Ovarian cancer study proves drug delays disease progression

Treating ovarian cancer with the drug bevacizumab ("Avastin") delays the disease and may also improve survival, show the results of an international clinical trial co-led by Drs. Amit Oza of the Princess Margaret Cancer Program, University Health Network and Timothy Perren, St James's Institute of Oncology, Leeds, UK.

The findings, published today in the New England Journal of Medicine, report that the drug halted the cancer's return for two months overall. However, for women with the highest risk disease, the delay was five to six months and in this group, the findings also indicate a strong trend to improved overall survival, which is being analysed until 2013.

"This is the first new drug in ovarian cancer in 15 years to improve outcome and I believe it should be considered as a potential new standard of care," says Dr. Oza, a medical oncologist who leads the Cancer Clinical Research Unit at Princess Margaret Hospital. He is also co-director of the hospital's Bras Family Drug Development Program and Professor, Faculty of Medicine, University of Toronto.

The seven-year study began in 2004 and enrolled 1,528 women with ovarian cancer at 263 centres, including 20 in Canada. Avastin was added to chemotherapy treatment and given intravenously every three weeks for 12 months.

The drug blocks growth factors that promote new blood vessels formation in tumours, thereby "starving" the cancer. It is not a cure, explains Dr. Oza, but has a proven track record in delaying disease progression in other types of cancer including colorectal, lung, breast, kidney and brain.

"We now know that using Avastin in ovarian cancer for even this short time improves outcomes," says Dr. Oza. "The next step is to determine if giving it for a longer period would be of even greater benefit."

Similar findings from a U.S. study are also reported in this issue of the journal. Dr. Oza says the major difference between the two studies is that the women in the American study were given twice as much Avastin. "So the question now is would half the dose for double the duration improve outcomes even more? This is an area to investigate further."

The research was funded and led by the Medical Research Council UK, with women from 11 countries participating in the study. The study was conducted in Canada by the NCIC Clinical Trials Group (NCIC CTG) at Queen's University in Kingston, Ontario in collaboration with the Medical Research Council UK. Dr. Oza's research is also supported by The Princess Margaret Hospital Foundation.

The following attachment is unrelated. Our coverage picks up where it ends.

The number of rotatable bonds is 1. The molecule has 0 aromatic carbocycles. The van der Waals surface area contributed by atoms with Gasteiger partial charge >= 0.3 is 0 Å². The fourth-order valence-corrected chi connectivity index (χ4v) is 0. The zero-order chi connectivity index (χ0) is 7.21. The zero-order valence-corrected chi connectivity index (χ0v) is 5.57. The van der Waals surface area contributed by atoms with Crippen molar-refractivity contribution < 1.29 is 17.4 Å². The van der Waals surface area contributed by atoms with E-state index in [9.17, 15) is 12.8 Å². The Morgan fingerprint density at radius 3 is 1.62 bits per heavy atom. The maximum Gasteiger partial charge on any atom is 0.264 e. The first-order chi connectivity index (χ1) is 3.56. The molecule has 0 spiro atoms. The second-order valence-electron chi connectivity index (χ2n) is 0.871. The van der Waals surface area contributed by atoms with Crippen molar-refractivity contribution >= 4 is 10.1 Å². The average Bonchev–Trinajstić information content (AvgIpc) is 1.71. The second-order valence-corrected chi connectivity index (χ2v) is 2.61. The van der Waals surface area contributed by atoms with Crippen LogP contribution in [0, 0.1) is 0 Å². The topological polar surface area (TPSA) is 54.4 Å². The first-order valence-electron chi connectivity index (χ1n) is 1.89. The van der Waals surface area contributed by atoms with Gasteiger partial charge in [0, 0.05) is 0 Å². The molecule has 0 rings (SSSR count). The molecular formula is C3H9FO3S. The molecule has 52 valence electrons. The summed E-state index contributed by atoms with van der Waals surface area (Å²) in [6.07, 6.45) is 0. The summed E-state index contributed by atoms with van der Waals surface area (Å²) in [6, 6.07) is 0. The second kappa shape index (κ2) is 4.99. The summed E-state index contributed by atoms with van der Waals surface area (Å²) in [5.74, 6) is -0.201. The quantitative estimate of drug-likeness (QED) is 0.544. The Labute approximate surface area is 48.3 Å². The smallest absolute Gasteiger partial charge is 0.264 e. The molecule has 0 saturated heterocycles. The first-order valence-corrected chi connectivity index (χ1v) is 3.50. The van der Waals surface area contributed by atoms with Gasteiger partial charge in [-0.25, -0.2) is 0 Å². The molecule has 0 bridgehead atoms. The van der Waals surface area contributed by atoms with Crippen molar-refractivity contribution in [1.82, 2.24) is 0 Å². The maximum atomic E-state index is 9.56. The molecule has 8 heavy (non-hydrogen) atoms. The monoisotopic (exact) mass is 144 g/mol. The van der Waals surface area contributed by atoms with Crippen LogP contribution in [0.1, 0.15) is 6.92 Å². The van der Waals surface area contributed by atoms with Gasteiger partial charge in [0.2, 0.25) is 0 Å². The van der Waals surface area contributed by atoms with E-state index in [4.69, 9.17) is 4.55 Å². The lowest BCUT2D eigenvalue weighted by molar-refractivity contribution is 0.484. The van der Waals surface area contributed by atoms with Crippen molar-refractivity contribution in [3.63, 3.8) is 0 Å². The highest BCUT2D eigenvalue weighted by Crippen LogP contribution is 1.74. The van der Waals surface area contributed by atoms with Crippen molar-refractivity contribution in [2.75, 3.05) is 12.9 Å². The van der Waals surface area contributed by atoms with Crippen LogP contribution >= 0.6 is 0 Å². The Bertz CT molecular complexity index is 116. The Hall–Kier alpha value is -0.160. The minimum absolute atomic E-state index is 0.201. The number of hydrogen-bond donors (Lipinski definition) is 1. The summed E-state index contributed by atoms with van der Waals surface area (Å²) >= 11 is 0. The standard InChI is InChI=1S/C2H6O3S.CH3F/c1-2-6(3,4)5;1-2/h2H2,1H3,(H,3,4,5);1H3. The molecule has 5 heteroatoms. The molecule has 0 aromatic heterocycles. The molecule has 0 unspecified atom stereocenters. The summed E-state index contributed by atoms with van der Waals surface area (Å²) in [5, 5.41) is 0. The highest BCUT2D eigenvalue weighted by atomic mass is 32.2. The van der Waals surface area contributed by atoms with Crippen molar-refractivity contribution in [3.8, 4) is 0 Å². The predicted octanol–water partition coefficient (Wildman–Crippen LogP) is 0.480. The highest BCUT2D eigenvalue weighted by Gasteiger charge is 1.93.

Most Popular Now

Amgen and Allergan's MVASI™ (bevacizumab-awwb) and…

Amgen (NASDAQ:AMGN) and Allergan plc (NYSE:AGN) announced that MVASI™ (bevacizumab-awwb), a biosimilar to Avastin® (bevacizumab), and KANJINTITM (trastuzumab-anns), a bio...

Compound found in red wine opens door for new trea…

Like to unwind with a glass of red wine after a stressful day? Don't give alcohol all the credit. New research has revealed that the plant compound resveratrol, which is ...

HIV vaccine nears clinical trial following new fin…

A promising vaccine that clears an HIV-like virus from monkeys is closer to human testing after a new, weakened version of the vaccine has been shown to provide similar p...

Mylan and Upjohn, a division of Pfizer, to combine…

HERTFORDSHIRE, England & PITTSBURGH & Mylan N.V. (Nasdaq: MYL) and Pfizer Inc. (NYSE: PFE) today announced a definitive agreement to combine Mylan with Upjohn, Pfizer's o...

Leading oncologists and nutritionists pinpoint are…

An international collaborative led by Ludwig Cancer Research and Cancer Research UK has identified key areas that are central to uncovering the complex relationship betwe...

Closing the door: breaking new ground related to a…

In order to sustain fast growth, cancer cells need to take up nutrients at a faster rate than healthy cells. The human glutamine transporter ASCT2 allows the amino acid g...

FDA approves first generics of Lyrica

On July 19, the U.S. Food and Drug Administration approved multiple applications for first generics of Lyrica (pregabalin) for the management of neuropathic pain associat...

Roche and Spark Therapeutics, Inc. announce extens…

Roche (SIX: RO, ROG; OTCQX: RHHBY) and Spark Therapeutics, Inc. (NASDAQ: ONCE) ("Spark") announced that Roche has extended the offering period of its previously announced...

FDA approves first treatment for severe hypoglycem…

The U.S. Food and Drug Administration today approved Baqsimi nasal powder, the first glucagon therapy approved for the emergency treatment of severe hypoglycemia that c...

Rye is healthy, thanks to an interplay of microbes

Eating rye comes with a variety of health benefits. A new study from the University of Eastern Finland now shows that both lactic acid bacteria and gut bacteria contribut...

GSK completes transaction with Pfizer to form new …

The Joint Venture brings together two highly complementary portfolios of trusted consumer health brands, including GSK's Sensodyne, Voltaren and Panadol and Pfizer's Advi...

Eating more plant-based foods may be linked to bet…

Eating mostly plant-based foods and fewer animal-based foods may be linked to better heart health and a lower risk of dying from a heart attack, stroke or other cardiovas...